The change of seasons has also driven us back to denim. In March, Zack Kaufer, 29, a licensing manager for a theatrical publishing company, cast aside his Gap jeans in favor of shorts while working from his mother’s house in sweltering Los Angeles. On returning to his New York apartment in August, just before summer temperatures stumbled into the low 60s, he also reclaimed his fall-appropriate jeans (which he could fortunately still fit into comfortably, despite months of inactivity). “I went out to do some errands yesterday and I put them on…I’m not swearing off jeans by any means,” he said.

In the wake of the great sweatpants surge, many men are rethinking jeans—prioritizing comfort and shunning slim fits. Immanuel Sodipe, 24, who recently lost his job in Chicago as a researcher for a Midwest labor union, has been enjoying a pair with a smidge of stretch he found on sale at Uniqlo earlier this year. He finds them unstifling, a relief after years of trying to slide his thighs into stiff denim.

Sales of stretch jeans were already on the upswing before the summer of sweatpants and, with the quest for comfort, are expected to keep rising. NPD’s Ms. Rugolo noted that stretch jeans now make up 23% of the men’s jeans market, compared to 19% a year ago: “There’s a lot of opportunity there.”

Men are also welcoming wider cuts. Zachary Pavone, 27, a job coach at a special needs school in Fairfield, N.J., wears vintage Levi’s 501s, a straight-ish cut that considerately accommodates calves and knees. “I like things that just drape on me and are a little bit on the relaxed side,” he said of his wider jeans. He’s right on trend, according to a new analysis from the investment bank UBS, which notes that “the consumer, after roughly 10 years of buying mostly skinny jeans, is now showing an appetite for new silhouettes.” The Saran-tight skinny jeans that hipsters had to have in the early 2000s and that have lingered since might soon be a dim memory.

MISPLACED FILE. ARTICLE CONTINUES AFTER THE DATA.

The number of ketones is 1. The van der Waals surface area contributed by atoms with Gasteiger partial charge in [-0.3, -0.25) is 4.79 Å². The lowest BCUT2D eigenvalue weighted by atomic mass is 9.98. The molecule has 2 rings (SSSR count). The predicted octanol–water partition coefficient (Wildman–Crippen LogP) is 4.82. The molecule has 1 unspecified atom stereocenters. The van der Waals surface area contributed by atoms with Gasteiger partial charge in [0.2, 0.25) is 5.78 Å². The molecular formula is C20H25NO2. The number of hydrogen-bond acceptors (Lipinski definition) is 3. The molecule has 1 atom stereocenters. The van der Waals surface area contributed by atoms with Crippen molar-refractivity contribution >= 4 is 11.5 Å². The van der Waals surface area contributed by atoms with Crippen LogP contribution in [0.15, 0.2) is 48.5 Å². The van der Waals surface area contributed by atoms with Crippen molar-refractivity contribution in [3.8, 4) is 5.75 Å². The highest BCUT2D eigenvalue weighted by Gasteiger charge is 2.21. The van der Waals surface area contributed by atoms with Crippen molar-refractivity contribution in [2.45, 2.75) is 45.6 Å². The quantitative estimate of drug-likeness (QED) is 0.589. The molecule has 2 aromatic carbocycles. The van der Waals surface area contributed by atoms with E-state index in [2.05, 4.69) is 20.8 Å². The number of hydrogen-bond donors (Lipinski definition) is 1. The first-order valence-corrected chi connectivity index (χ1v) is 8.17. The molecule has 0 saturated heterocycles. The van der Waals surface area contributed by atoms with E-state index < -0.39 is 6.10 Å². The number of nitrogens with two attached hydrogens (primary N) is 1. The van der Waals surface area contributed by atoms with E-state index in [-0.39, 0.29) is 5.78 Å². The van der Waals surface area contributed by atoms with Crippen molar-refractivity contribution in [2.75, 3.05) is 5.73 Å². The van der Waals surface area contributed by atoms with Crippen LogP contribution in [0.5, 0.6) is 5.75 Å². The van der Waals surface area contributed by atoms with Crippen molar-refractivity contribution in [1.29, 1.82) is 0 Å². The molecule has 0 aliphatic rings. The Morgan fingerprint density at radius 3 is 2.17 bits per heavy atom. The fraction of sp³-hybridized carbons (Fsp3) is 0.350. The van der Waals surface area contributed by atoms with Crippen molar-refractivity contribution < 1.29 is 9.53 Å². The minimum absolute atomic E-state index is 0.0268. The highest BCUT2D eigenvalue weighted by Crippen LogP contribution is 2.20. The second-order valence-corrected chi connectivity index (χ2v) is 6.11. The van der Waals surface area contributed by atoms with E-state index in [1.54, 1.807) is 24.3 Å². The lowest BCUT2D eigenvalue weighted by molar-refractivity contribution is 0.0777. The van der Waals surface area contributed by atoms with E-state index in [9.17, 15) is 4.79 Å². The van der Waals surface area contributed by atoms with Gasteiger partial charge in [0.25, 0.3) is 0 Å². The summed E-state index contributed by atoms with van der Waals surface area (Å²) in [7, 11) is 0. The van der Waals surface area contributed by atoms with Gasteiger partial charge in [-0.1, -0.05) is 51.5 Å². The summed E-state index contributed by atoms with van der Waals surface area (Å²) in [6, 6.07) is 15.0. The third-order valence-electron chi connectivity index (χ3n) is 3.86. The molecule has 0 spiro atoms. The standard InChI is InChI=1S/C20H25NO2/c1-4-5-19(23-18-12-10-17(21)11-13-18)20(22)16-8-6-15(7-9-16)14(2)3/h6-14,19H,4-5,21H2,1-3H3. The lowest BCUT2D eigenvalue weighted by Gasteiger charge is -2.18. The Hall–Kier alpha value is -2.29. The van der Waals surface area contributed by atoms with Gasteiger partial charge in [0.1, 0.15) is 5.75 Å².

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Inky dark denim might also be slipping into the shadows. For the past decade plus, denim aficionados have sought out unwashed, stiff-as-a-brick jeans that you must break in with almighty effort. Diligent denim-heads will endure, said Bruce Pask, men’s fashion director at Bergdorf Goodman and Neiman Marcus, but he believes that “the average customer” today wants to wear jeans “when they’re soft already.” He pointed to jeans that are “once-washed,” a process that leaves them with a more tender feel.

The recent runway shows in Europe also gave Mr. Pask confidence that denim will handily evolve to survive: He called out the very ’70s sky-blue Levi’s 517 jeans that Valentino debuted last month in Milan. Their light wash, he speculates, is something many can get behind. As for their bootcut design, so evocative of Farrah Fawcett? That might take some convincing.

Write to Jacob Gallagher at Jacob.Gallagher@wsj.com

The Wall Street Journal is not compensated by retailers listed in its articles as outlets for products. Listed retailers frequently are not the sole retail outlets.